Spirituality often becomes more important to us in times of tragedy, loss, suffering and illness because it connects us to both our higher power and those around us, helps us to find meaning and purpose, and brings us hope and healing. Sometimes, these very same conditions can make us question ourselves, our spirituality and all we know. In our Spirituality and Emotional Health blog series, our clinicians and chaplains explore what it means to be spiritual beings, how it affects our interactions with the world and how we sometimes struggle with and question our own spirituality.
“Then Amnon said to his sister Tamar, ‘Now bring the food into my bedroom and feed it to me here.’ So Tamar took it to him. But as she was feeding him, he grabbed her and demanded, ‘Come to bed with me, my darling sister.’ ‘No, my brother!’ She cried. ‘Don’t be foolish! Don’t do this to me! You know what a serious crime it is to do such a thing in Israel…’”
2 Samuel 13:10-12
The rape of Tamar by her half brother Amnon is one of the more disturbing texts in the Hebrew Scriptures. However, it is a picture of reality.
A Los Angeles Times national survey found 27 percent of women and 16 percent of men reported being sexually abused prior to age 18. This means approximately 1 of 4 women and 1 of 6 men have experienced childhood sexual abuse.
Time does not heal all wounds
I have served as a chaplain for approximately 20 years. During this time, I learned that through adult and even senior years, survivors continue to deal with the impact of childhood abuse. Unfortunately, time does not heal all wounds.
I have visited with patients who begin talking about a “problem” and in the course of exploring the core issues, the patient tells me that he or she has been struggling with dreams, flashbacks or issues of abuse that occurred in childhood.
Just recently, this occurred on one of our Pine Rest units. After I finished leading a Spiritual Growth Group, a patient stayed behind. She was a new patient to our unit, so I approached her to introduce myself, even though I had already done this at the beginning of the group. Following the brief introductions the patient said to me, “I was abused sexually by my father.” I was saddened but not surprised. I responded with empathy.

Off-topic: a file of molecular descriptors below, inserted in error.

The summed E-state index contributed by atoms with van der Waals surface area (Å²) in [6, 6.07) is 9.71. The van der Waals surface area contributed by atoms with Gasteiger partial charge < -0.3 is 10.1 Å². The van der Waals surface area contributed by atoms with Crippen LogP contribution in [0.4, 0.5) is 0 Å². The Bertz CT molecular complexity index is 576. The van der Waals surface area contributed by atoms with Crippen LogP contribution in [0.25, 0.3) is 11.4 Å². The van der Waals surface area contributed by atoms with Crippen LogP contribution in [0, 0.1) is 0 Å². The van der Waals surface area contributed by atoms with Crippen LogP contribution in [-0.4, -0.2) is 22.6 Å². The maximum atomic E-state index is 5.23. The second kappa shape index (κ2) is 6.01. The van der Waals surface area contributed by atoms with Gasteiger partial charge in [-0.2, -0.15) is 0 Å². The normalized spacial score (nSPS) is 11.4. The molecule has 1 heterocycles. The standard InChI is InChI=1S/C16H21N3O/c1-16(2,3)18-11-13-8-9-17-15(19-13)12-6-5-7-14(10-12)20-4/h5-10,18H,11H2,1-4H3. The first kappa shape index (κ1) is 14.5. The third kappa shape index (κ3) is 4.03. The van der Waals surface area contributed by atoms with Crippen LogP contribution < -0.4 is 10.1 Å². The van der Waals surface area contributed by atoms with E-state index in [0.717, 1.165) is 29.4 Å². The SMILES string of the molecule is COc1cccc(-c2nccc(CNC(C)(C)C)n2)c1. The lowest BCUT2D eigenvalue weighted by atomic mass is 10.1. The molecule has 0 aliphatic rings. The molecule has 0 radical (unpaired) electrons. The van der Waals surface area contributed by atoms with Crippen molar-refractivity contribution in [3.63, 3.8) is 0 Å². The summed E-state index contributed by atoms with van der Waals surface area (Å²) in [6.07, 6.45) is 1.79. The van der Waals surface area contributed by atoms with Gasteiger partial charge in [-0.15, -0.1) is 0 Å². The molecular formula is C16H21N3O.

Shame and grief become increasingly heavy burdens
These courageous survivors have taught me that they re-experience the pain, grief and shame of the abuse often while trying to live with a ”happy face” mask they show to the rest of the world. They also have taught me that sooner or later the “happy face” mask takes its toll. The shame and grief become increasingly heavy burdens.
I have learned that one of the most devastating aspects of experiencing childhood abuse is that survivors can live well into their adult and senior years with the belief, “There’s something wrong with me,” or “I am unlovable.” Survivors feel that somehow, if only he or she would have been a “better” child or “loveable,” then the abuse would not have happened.
The truth is that there is nothing “wrong” with the survivor
Seeking a professional counselor can help a survivor continue to work through these issues toward healing.
Along with professional help, it is also helpful to remember that there is another source of hope and healing. Finding unconditional love from God can be a tremendous source of healing. God sees everyone as loveable. Each of us is created in God’s image by God and for this reason alone God values and loves each of us.
My prayer for anyone struggling with childhood abuse issues is that they would find help, healing and a sense of feeling loveable.